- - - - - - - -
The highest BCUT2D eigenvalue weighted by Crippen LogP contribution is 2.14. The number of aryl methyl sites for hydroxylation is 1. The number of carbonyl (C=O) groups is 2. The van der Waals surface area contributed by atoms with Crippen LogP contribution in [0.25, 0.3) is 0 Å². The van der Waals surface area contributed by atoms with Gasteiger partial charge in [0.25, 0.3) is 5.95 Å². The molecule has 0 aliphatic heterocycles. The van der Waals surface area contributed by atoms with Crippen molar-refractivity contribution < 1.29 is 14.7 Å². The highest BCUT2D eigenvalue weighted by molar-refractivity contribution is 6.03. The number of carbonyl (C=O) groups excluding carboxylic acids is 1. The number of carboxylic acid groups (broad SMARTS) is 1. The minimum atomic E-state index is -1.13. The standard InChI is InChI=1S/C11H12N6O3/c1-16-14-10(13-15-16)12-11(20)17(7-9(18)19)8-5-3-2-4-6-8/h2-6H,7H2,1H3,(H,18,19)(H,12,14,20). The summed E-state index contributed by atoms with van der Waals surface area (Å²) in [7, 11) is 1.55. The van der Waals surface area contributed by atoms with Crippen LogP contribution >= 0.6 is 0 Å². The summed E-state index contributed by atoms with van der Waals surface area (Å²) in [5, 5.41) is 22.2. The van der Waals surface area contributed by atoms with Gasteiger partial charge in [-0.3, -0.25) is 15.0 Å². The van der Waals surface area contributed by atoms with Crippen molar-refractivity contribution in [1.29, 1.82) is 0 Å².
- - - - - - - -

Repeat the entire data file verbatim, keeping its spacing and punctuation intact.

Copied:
The highest BCUT2D eigenvalue weighted by Crippen LogP contribution is 2.14. The number of aryl methyl sites for hydroxylation is 1. The number of carbonyl (C=O) groups is 2. The van der Waals surface area contributed by atoms with Crippen LogP contribution in [0.25, 0.3) is 0 Å². The van der Waals surface area contributed by atoms with Gasteiger partial charge in [0.25, 0.3) is 5.95 Å². The molecule has 0 aliphatic heterocycles. The van der Waals surface area contributed by atoms with Crippen molar-refractivity contribution < 1.29 is 14.7 Å². The highest BCUT2D eigenvalue weighted by molar-refractivity contribution is 6.03. The number of carbonyl (C=O) groups excluding carboxylic acids is 1. The number of carboxylic acid groups (broad SMARTS) is 1. The minimum atomic E-state index is -1.13. The standard InChI is InChI=1S/C11H12N6O3/c1-16-14-10(13-15-16)12-11(20)17(7-9(18)19)8-5-3-2-4-6-8/h2-6H,7H2,1H3,(H,18,19)(H,12,14,20). The summed E-state index contributed by atoms with van der Waals surface area (Å²) in [7, 11) is 1.55. The van der Waals surface area contributed by atoms with Crippen LogP contribution >= 0.6 is 0 Å². The summed E-state index contributed by atoms with van der Waals surface area (Å²) in [5, 5.41) is 22.2. The van der Waals surface area contributed by atoms with Gasteiger partial charge in [-0.3, -0.25) is 15.0 Å². The van der Waals surface area contributed by atoms with Crippen molar-refractivity contribution in [1.29, 1.82) is 0 Å².